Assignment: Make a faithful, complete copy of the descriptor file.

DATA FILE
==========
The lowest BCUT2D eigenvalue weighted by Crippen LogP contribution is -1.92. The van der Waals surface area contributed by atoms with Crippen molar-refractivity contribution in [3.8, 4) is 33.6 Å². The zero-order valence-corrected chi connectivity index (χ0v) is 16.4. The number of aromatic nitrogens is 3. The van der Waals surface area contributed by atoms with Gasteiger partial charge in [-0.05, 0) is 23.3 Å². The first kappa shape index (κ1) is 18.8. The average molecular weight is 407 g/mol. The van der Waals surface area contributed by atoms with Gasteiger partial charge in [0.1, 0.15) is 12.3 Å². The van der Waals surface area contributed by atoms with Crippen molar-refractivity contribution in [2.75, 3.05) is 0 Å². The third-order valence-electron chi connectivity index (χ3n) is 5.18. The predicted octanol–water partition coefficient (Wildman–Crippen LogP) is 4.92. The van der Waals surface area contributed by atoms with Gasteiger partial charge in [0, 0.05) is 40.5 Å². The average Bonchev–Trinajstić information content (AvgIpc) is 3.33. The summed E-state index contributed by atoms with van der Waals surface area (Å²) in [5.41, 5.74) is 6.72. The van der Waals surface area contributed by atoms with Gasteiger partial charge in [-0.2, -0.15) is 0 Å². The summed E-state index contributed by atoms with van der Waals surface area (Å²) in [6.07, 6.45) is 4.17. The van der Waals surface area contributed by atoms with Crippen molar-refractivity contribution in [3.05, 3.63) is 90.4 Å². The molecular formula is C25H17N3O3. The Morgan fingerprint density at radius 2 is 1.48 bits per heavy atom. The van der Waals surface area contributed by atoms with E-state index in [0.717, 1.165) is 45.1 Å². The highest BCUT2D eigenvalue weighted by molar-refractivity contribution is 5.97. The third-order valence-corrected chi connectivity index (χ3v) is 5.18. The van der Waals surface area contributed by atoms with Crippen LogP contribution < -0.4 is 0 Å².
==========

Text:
The lowest BCUT2D eigenvalue weighted by Crippen LogP contribution is -1.92. The van der Waals surface area contributed by atoms with Crippen molar-refractivity contribution in [3.8, 4) is 33.6 Å². The zero-order valence-corrected chi connectivity index (χ0v) is 16.4. The number of aromatic nitrogens is 3. The van der Waals surface area contributed by atoms with Gasteiger partial charge in [-0.05, 0) is 23.3 Å². The first kappa shape index (κ1) is 18.8. The average molecular weight is 407 g/mol. The van der Waals surface area contributed by atoms with Gasteiger partial charge in [0.1, 0.15) is 12.3 Å². The van der Waals surface area contributed by atoms with Crippen molar-refractivity contribution in [2.75, 3.05) is 0 Å². The third-order valence-electron chi connectivity index (χ3n) is 5.18. The predicted octanol–water partition coefficient (Wildman–Crippen LogP) is 4.92. The van der Waals surface area contributed by atoms with Gasteiger partial charge in [0, 0.05) is 40.5 Å². The average Bonchev–Trinajstić information content (AvgIpc) is 3.33. The summed E-state index contributed by atoms with van der Waals surface area (Å²) in [5.41, 5.74) is 6.72. The van der Waals surface area contributed by atoms with Gasteiger partial charge in [-0.2, -0.15) is 0 Å². The summed E-state index contributed by atoms with van der Waals surface area (Å²) in [6.07, 6.45) is 4.17. The van der Waals surface area contributed by atoms with Crippen molar-refractivity contribution in [3.05, 3.63) is 90.4 Å². The molecular formula is C25H17N3O3. The Morgan fingerprint density at radius 2 is 1.48 bits per heavy atom. The van der Waals surface area contributed by atoms with E-state index in [0.717, 1.165) is 45.1 Å². The highest BCUT2D eigenvalue weighted by molar-refractivity contribution is 5.97. The third-order valence-corrected chi connectivity index (χ3v) is 5.18. The van der Waals surface area contributed by atoms with Crippen LogP contribution < -0.4 is 0 Å².